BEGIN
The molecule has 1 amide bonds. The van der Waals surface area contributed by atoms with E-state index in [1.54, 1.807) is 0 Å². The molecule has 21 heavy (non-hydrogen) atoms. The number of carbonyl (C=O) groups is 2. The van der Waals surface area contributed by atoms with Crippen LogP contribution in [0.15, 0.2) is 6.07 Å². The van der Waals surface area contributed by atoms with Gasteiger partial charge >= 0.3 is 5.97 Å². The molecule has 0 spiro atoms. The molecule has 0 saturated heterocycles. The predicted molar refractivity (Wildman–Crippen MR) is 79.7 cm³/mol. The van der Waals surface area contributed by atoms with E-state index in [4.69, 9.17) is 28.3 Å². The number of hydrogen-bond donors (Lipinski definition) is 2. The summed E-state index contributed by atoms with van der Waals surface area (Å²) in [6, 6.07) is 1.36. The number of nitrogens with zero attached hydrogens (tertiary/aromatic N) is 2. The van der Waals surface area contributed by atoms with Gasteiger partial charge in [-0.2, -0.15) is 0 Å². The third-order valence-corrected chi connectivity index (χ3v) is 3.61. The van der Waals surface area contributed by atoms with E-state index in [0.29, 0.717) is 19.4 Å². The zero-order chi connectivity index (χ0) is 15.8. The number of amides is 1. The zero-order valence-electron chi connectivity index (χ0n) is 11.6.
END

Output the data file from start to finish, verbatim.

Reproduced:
The molecule has 1 amide bonds. The van der Waals surface area contributed by atoms with E-state index in [1.54, 1.807) is 0 Å². The molecule has 21 heavy (non-hydrogen) atoms. The number of carbonyl (C=O) groups is 2. The van der Waals surface area contributed by atoms with Crippen LogP contribution in [0.15, 0.2) is 6.07 Å². The van der Waals surface area contributed by atoms with Gasteiger partial charge >= 0.3 is 5.97 Å². The molecule has 0 spiro atoms. The molecule has 0 saturated heterocycles. The predicted molar refractivity (Wildman–Crippen MR) is 79.7 cm³/mol. The van der Waals surface area contributed by atoms with E-state index in [4.69, 9.17) is 28.3 Å². The number of hydrogen-bond donors (Lipinski definition) is 2. The summed E-state index contributed by atoms with van der Waals surface area (Å²) in [6, 6.07) is 1.36. The number of nitrogens with zero attached hydrogens (tertiary/aromatic N) is 2. The van der Waals surface area contributed by atoms with Gasteiger partial charge in [-0.2, -0.15) is 0 Å². The third-order valence-corrected chi connectivity index (χ3v) is 3.61. The van der Waals surface area contributed by atoms with E-state index in [0.29, 0.717) is 19.4 Å². The zero-order chi connectivity index (χ0) is 15.8. The number of amides is 1. The zero-order valence-electron chi connectivity index (χ0n) is 11.6.